given a mandate to develop the warp drive or whatever else they could
come up with. (aka: a true R&D organisation for the rocket business,
just as NASA does a lot of R&D for commercial airplanes).

While NASA might not have come up with a "rocket" system, surely its
engineers would have come up with a number of useful technologies and
also tested certain tech and found them to not be the way to go.


This is the classic spin-off argument. That's almost always bull$hit
too because the SLS program isn't doing much in the way of scientific
research, it's engineers doing standard R&D work. If you want better
welding techniques for aluminum-lithium alloy, invest in R&D for that.
Don't spend billions on a huge government program that will invest a few
million in better welding techniques.

On 2018-04-14 12:18, Jeff Findley wrote:

Agreed. Waste of perfectly good SSME's.


In a context where SLS is to have a fixed number of flights, then yeah,
you want each flight to count as much as possible since any additional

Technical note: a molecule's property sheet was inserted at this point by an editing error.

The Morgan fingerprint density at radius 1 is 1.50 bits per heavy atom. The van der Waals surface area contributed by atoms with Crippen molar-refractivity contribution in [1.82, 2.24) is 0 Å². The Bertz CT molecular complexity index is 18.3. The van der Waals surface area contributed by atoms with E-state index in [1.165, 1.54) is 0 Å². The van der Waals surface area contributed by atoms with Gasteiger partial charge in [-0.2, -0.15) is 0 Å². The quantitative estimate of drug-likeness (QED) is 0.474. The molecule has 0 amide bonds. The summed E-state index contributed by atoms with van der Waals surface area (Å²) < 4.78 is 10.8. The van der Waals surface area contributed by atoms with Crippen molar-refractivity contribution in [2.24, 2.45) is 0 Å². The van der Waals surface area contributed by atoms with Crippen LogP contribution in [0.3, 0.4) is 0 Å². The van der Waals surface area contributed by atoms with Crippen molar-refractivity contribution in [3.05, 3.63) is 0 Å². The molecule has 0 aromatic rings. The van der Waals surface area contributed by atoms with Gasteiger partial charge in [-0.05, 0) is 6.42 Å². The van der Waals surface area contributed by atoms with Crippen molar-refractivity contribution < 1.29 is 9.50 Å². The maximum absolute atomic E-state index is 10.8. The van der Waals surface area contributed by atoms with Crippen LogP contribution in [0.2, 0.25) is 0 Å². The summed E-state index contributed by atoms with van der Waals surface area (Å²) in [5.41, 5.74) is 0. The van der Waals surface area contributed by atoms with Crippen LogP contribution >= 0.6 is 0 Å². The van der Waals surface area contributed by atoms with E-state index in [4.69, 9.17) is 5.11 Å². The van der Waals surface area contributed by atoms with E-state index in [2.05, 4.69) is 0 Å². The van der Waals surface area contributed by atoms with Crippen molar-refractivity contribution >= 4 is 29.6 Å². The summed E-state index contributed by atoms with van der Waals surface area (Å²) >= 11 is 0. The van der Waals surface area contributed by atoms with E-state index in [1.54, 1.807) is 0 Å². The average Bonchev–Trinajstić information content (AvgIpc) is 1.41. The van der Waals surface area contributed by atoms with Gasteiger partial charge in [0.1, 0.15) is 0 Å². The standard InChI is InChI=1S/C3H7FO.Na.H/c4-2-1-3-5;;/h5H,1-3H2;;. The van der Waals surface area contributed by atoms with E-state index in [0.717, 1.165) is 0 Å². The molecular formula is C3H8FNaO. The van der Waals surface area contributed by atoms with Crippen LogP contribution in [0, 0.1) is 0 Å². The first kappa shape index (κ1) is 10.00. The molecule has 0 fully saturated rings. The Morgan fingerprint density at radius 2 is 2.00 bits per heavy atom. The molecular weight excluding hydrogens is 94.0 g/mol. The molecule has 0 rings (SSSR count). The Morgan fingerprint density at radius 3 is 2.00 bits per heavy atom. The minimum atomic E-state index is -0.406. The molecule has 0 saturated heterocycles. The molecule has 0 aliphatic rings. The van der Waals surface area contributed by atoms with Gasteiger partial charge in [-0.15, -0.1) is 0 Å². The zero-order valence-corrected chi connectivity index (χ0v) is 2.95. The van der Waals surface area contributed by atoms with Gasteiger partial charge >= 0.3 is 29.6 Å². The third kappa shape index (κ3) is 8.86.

test flight ends up killing a real flight at the end.

In a context where production of SSMEs has restarted and is fully funded
forever, then it matters less that it takes 3 more flights to get the
new second stage.


But they'll still be dropping *all* of the SLS hardware in the ocean for
each and every flight. In a world where reusables are coming into their
own, that's just stupid.

Plus it's putting people on an
upper stage that wasn't planned to be "man rated". But NASA writes the
rules and the waivers, so that's never been a real problem.


From a hardware/software point of view, is there much difference between
a man rated second stage and one that isn't?

(apart from the obvious need to support capsule and its ejection system).

At launch, apart from the design to allow capsule ejection, is the
second stage otherwise considered inert, so man rating is all about its
mission after MECO and when Stage1 has separated?